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Sisters de Lily Tuck
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Sisters (edició 2017)

de Lily Tuck (Autor)

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489415,368 (3.24)1
A novel of marriage, infidelity, and obsession follows a new wife who struggles with her unrelenting fascination with her husband's first wife.
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It barely took me an hour to read "Sisters", Lily Tuck's latest novel (novella? short story?). Written in brief paragraphs, smoothly flowing in an almost stream-of-consciousness style, it makes for an entertaining and deceptively easy read. In reality, in this book there is so much that is subtly suggested and cunningly implied, that it packs in its few pages the effect of a novel thrice its length.

The unnamed narrator's marriage is haunted by the presence of her new husband's first wife - ominously referred to throughout as she - whom he divorced to marry the narrator. After some initial awkwardness, the narrator manages to maintain a decent relationship with her husband's son and daughter and, to a lesser extent, also with she/her. But we soon learn that beneath the genteel veneer, there is a lurking obsession, an all-consuming jealousy.

The bare bones of the plot will inevitably draw comparisons with Du Maurier's [b:Rebecca|17899948|Rebecca|Daphne du Maurier||46663], as both the author and her erudite narrator are very much aware. Indeed, there are knowing references to Du Maurier's novel which are quickly turned on their head ("I dreamed - not that I went back to Manderley - that I was in a big city..."). Similarly, that novel's dark, Gothic atmosphere is here replaced by a different sort of darkness - the darkness of black humour and biting satire, as we witness the making and unmaking of a contemporary marriage. Brilliant, witty stuff; sparkling like the champagne which propels the book to its denouement.

An electronic version of this novel was provided through NetGalley in return for an honest review. ( )
  JosephCamilleri | Mar 5, 2021 |
I can see the craft in this, but it's not to my liking. ( )
  KimMeyer | Oct 1, 2018 |

The remarkable flow of this fascinating short novel is mesmerizing. A difficult proposition if forced to put it down, and rare in the book-reading business. A writer who knows words and what they do, who thinks about the many questions posed in life, and one who examines them with courage and relentless charm. Lily Tuck is a great choice to spend extended time with.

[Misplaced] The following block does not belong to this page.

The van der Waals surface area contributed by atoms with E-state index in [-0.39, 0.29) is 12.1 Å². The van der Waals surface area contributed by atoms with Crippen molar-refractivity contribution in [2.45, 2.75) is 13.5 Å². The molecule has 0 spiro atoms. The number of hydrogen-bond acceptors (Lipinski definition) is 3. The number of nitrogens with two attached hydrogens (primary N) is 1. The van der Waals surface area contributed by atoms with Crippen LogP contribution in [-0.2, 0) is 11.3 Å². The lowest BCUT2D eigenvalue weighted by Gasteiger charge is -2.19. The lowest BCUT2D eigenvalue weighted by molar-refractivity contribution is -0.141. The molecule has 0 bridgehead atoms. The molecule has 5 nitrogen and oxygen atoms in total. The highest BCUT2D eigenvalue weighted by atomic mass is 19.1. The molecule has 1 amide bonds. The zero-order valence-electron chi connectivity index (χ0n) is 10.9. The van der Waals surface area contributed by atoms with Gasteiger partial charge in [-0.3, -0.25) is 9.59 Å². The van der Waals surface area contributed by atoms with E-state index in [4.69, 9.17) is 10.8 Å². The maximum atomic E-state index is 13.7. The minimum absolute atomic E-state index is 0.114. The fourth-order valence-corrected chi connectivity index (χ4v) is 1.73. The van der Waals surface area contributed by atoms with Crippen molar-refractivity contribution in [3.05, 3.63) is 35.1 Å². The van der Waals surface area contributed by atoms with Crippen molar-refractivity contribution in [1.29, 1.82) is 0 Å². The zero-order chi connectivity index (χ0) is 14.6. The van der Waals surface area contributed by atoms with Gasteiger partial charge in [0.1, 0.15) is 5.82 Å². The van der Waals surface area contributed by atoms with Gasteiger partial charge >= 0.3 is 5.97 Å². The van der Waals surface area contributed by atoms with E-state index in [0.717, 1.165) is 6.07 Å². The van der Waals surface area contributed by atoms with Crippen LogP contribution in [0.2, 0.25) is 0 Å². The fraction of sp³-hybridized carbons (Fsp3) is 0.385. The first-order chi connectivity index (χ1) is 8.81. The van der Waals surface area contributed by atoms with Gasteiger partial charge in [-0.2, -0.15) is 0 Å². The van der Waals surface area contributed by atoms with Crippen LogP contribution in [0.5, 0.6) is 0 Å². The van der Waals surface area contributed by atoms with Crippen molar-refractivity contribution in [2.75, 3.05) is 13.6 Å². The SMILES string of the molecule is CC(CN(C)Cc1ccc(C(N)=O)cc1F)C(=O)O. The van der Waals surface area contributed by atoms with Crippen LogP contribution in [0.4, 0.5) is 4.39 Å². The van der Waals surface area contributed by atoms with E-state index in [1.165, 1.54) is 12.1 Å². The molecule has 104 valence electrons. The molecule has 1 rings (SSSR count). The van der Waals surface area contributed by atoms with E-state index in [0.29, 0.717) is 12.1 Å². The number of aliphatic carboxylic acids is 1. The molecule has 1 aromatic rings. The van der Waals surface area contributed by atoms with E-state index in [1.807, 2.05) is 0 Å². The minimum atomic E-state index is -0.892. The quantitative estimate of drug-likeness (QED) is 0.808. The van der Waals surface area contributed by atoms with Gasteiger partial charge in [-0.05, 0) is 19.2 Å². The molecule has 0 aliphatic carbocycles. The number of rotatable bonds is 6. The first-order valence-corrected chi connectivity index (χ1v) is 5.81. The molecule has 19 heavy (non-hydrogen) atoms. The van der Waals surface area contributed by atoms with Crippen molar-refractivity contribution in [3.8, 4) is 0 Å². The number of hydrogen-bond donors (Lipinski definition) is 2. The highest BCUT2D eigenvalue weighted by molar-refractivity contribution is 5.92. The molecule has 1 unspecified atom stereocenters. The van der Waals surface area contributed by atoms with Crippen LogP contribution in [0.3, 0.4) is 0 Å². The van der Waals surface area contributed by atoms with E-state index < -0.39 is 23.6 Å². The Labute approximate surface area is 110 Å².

I first heard of Lily Tuck in a fiction-writing class [a:Gordon Lish|232097|Gordon Lish|] was conducting during the summer of 1995 in Bloomington, Indiana. Tuck was another of the many writers Lish had acquired in his stable as editor for seventeen years at Alfred Knopf. But in class he championed loudly the skills of Lily Tuck and brought her to the attention of perhaps hundreds of his students. And because there were so many writers the great Lish published in his tenure at Knopf, and for the most part commercial failures amounting to a high percentage, Tuck has gone basically unnoticed by the mainstream, even though she won the coveted 2004 National Book Award in fiction for her novel [b:The News from Paraguay|77691|The News from Paraguay|Lily Tuck||1325348]. Her first book, published by Lish, [b:Interviewing Matisse, or The Woman Who Died Standing Up|574202|Interviewing Matisse, or The Woman Who Died Standing Up|Lily Tuck||561204], remains on my shelf, still unread after two previous false starts. But after reading Sisters I am intent now on a sufficiently renewed attack on those pages as soon as possible. Tuck is sophisticated, and obviously born of that class, based on her range of knowledge of the cultural elite.

Few writers can make you feel you are with them in the room. Intimately. Lily Tuck employs with her voice several anecdotal references to expensive tastes. With the ear of a classic composer, she plays her song adroitly, and disregarding the consequences of infidelities, makes them all feel worth it. ( )
  MSarki | Jan 7, 2018 |
This short and spare novel describes—from the point of view of the wife—a marriage. From their meeting, to marrying, to her helping raise his two teenagers, through the marriage of the daughter. His first wife, called "she" or "your mom" throughout, is always there in the background. There for the kids, there getting alimony payments, at family events--and the inauspicious start to the marriage foreshadows the end.

This novel very much reminds me of Fever Dream, even though the stories and themes themselves are very different.
Read this at the library while my car was in for a construction staple in the sidewall and a regular service. I had no book and no charger on me, but this was perfect, I didn't even need to check it out. ( )
  Dreesie | Nov 28, 2017 |
The "sisters" in Sisters by Lily Tuck are two women who are at different times married to the same man. This is a book of wife number 2's obsession. The story is a stream of consciousness tell-all that sounds like it comes from a therapist's couch. The book is memorable for its unlikable main character, its short length, and its unusual approach. Unfortunately, certain turns of this obsession ultimately make this not the book for me.

Read my complete review at

Reviewed for NetGalley ( )
  njmom3 | Sep 20, 2017 |
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A novel of marriage, infidelity, and obsession follows a new wife who struggles with her unrelenting fascination with her husband's first wife.

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